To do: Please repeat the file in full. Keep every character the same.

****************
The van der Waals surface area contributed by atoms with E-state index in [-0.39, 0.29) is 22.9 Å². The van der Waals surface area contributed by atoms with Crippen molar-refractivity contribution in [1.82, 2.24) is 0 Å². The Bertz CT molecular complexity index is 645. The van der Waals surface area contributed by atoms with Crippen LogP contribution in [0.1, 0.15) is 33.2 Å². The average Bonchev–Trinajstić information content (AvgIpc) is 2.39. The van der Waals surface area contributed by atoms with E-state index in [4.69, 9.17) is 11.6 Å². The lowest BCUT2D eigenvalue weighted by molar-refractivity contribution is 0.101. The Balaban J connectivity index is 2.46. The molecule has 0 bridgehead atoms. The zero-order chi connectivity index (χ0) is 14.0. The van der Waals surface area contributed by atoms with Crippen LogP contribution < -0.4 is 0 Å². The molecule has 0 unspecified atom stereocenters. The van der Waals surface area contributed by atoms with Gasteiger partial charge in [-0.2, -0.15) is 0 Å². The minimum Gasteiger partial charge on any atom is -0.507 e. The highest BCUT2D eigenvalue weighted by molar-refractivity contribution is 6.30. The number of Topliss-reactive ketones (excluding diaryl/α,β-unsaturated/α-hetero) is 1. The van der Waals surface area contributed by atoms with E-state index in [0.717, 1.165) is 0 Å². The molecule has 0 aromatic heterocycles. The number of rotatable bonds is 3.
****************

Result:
The van der Waals surface area contributed by atoms with E-state index in [-0.39, 0.29) is 22.9 Å². The van der Waals surface area contributed by atoms with Crippen molar-refractivity contribution in [1.82, 2.24) is 0 Å². The Bertz CT molecular complexity index is 645. The van der Waals surface area contributed by atoms with Crippen LogP contribution in [0.1, 0.15) is 33.2 Å². The average Bonchev–Trinajstić information content (AvgIpc) is 2.39. The van der Waals surface area contributed by atoms with E-state index in [4.69, 9.17) is 11.6 Å². The lowest BCUT2D eigenvalue weighted by molar-refractivity contribution is 0.101. The Balaban J connectivity index is 2.46. The molecule has 0 bridgehead atoms. The zero-order chi connectivity index (χ0) is 14.0. The van der Waals surface area contributed by atoms with Crippen LogP contribution < -0.4 is 0 Å². The molecule has 0 unspecified atom stereocenters. The van der Waals surface area contributed by atoms with Gasteiger partial charge in [-0.2, -0.15) is 0 Å². The minimum Gasteiger partial charge on any atom is -0.507 e. The highest BCUT2D eigenvalue weighted by molar-refractivity contribution is 6.30. The number of Topliss-reactive ketones (excluding diaryl/α,β-unsaturated/α-hetero) is 1. The van der Waals surface area contributed by atoms with E-state index in [0.717, 1.165) is 0 Å². The molecule has 0 aromatic heterocycles. The number of rotatable bonds is 3.